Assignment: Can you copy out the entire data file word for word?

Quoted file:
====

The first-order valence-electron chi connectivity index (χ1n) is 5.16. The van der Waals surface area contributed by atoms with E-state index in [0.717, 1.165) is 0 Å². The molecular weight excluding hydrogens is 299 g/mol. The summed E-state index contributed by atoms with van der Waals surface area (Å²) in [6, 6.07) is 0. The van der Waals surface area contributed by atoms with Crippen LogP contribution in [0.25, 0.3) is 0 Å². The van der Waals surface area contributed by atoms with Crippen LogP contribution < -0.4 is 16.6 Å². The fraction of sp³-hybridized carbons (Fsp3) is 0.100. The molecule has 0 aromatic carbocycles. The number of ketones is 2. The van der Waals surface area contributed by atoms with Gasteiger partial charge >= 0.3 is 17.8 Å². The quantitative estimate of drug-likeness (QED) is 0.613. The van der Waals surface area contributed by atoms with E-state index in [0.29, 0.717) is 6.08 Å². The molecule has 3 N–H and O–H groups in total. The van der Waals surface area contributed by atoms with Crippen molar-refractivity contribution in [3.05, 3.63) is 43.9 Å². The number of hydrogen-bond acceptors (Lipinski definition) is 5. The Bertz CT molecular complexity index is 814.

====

The first-order valence-electron chi connectivity index (χ1n) is 5.16. The van der Waals surface area contributed by atoms with E-state index in [0.717, 1.165) is 0 Å². The molecular weight excluding hydrogens is 299 g/mol. The summed E-state index contributed by atoms with van der Waals surface area (Å²) in [6, 6.07) is 0. The van der Waals surface area contributed by atoms with Crippen LogP contribution in [0.25, 0.3) is 0 Å². The van der Waals surface area contributed by atoms with Crippen LogP contribution < -0.4 is 16.6 Å². The fraction of sp³-hybridized carbons (Fsp3) is 0.100. The molecule has 0 aromatic carbocycles. The number of ketones is 2. The van der Waals surface area contributed by atoms with Gasteiger partial charge >= 0.3 is 17.8 Å². The quantitative estimate of drug-likeness (QED) is 0.613. The van der Waals surface area contributed by atoms with E-state index in [0.29, 0.717) is 6.08 Å². The molecule has 3 N–H and O–H groups in total. The van der Waals surface area contributed by atoms with Crippen molar-refractivity contribution in [3.05, 3.63) is 43.9 Å². The number of hydrogen-bond acceptors (Lipinski definition) is 5. The Bertz CT molecular complexity index is 814.